[page 63] A person may be a painter and exercise the art of painting to a certain degree; if he takes up Spiritual Science he will find that what we have just mentioned will flow instinctively into the actions he performs. He will mix his colors more easily; the ideas he wants will come more quickly. Or suppose he is a teacher, and wishes to take up some science. Many who are in this position will know how much trouble it often costs to gather together the literature required to clear up some question or other. If he takes up Spiritual Science, he will not go as before to a library and take down fifty books that are of no use, but he will immediately lay his hands on the right one. Spiritual Science really enters into one's life; it makes the instincts different; it gives us the impulse to do the right thing.

How does someone cure someone else of an illness? We know people who can do this, but Steiner tells us how this operates. A clairvoyant is someone who is consciously competent at perceiving spiritual realities to produce healing, but there are also many people who are unconsciously competent at perceiving spiritual realities, and these are the instinctive healers. Both types of healers perceive the counterpart of the illness in the spiritual world and through this knowledge are able to assist in effecting a healing(10).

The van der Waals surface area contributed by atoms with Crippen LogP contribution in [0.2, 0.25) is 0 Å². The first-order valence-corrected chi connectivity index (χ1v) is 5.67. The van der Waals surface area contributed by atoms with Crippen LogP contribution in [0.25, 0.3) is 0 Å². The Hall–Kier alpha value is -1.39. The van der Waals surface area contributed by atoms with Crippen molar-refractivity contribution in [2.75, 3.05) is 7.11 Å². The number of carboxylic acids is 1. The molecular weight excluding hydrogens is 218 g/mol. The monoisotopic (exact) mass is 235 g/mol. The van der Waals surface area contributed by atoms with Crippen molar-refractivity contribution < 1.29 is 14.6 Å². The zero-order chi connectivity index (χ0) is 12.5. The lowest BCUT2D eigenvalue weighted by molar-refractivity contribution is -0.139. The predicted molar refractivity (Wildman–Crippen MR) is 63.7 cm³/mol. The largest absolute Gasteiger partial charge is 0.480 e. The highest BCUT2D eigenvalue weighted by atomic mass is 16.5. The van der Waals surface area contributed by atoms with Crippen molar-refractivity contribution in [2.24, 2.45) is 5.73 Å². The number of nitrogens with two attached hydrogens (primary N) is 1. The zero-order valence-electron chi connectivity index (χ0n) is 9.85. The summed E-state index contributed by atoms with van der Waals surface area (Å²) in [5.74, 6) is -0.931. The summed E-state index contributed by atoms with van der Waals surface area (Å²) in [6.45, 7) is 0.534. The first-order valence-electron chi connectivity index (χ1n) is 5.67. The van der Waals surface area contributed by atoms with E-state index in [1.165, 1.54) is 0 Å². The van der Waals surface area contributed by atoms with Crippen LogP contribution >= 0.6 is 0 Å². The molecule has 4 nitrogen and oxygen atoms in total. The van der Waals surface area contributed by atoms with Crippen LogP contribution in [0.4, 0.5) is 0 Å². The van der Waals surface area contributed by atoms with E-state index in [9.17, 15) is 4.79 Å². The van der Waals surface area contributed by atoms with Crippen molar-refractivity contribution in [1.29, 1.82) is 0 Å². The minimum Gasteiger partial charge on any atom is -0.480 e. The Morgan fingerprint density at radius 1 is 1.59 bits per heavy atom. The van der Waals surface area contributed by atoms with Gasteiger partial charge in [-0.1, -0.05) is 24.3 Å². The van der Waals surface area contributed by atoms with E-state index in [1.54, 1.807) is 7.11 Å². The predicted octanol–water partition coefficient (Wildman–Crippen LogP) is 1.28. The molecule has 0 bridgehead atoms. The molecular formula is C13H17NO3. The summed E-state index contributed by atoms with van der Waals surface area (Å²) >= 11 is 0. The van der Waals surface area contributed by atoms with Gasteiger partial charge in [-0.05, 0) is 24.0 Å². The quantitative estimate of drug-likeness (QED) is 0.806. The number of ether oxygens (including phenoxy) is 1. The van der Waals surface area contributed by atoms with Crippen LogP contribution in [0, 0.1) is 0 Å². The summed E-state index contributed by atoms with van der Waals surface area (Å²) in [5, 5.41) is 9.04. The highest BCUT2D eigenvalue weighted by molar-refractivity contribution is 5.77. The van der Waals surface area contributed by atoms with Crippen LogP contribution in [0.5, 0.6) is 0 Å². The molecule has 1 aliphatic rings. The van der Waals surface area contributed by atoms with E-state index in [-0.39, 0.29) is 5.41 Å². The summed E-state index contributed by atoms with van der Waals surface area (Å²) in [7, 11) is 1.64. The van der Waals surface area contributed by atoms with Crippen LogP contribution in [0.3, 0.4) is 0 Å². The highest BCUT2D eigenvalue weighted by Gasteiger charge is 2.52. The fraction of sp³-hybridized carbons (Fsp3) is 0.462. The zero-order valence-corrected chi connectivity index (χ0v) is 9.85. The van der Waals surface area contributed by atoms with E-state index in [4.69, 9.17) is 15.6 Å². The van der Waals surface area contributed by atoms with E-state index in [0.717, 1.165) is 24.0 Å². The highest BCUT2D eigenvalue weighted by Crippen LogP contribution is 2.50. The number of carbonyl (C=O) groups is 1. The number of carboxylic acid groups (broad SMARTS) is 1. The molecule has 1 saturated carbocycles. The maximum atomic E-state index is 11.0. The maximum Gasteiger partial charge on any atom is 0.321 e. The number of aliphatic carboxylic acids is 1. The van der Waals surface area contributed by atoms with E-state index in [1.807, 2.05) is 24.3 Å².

[page 64] Now, anyone who has earnestly taken up Spiritual Science acquires an instinctive feeling which helps him to oppose the illness and its weakening effect with the proper remedy. That which in the ordinary way is experienced as the result of the illness in the spiritual world works back into the soul, and, in so far as one is still in the physical body, it acts as instinct. One either succumbs to the illness or finds within oneself the way to the forces of healing. When the clairvoyant consciousness finds the right remedy for an illness, it happens in the following way: such a clairvoyant is able to call up before him the picture of the illness. Let us suppose that he has the picture before him of the illness which approaches a person in such or such a way and has a weakening effect on him. Owing to his clairvoyant consciousness there appears to him the counterpart of the illness, namely, the corresponding feeling of health, and the strengthening which springs from this feeling. That which can now happen to man in the spiritual world as the corresponding cure for that from which he is suffering in the physical world, is perceived by the clairvoyant. Through this the clairvoyant is enabled to advise the man for his good. Indeed, one need not even be a fully developed clairvoyant, but this may appear to one instinctively from seeing the picture of the illness. But the cause of that which to clairvoyant consciousness appears as compensation in the spiritual world, belongs to the picture of the illness as much as the swing of a pendulum to one side belongs to the swing to the other side.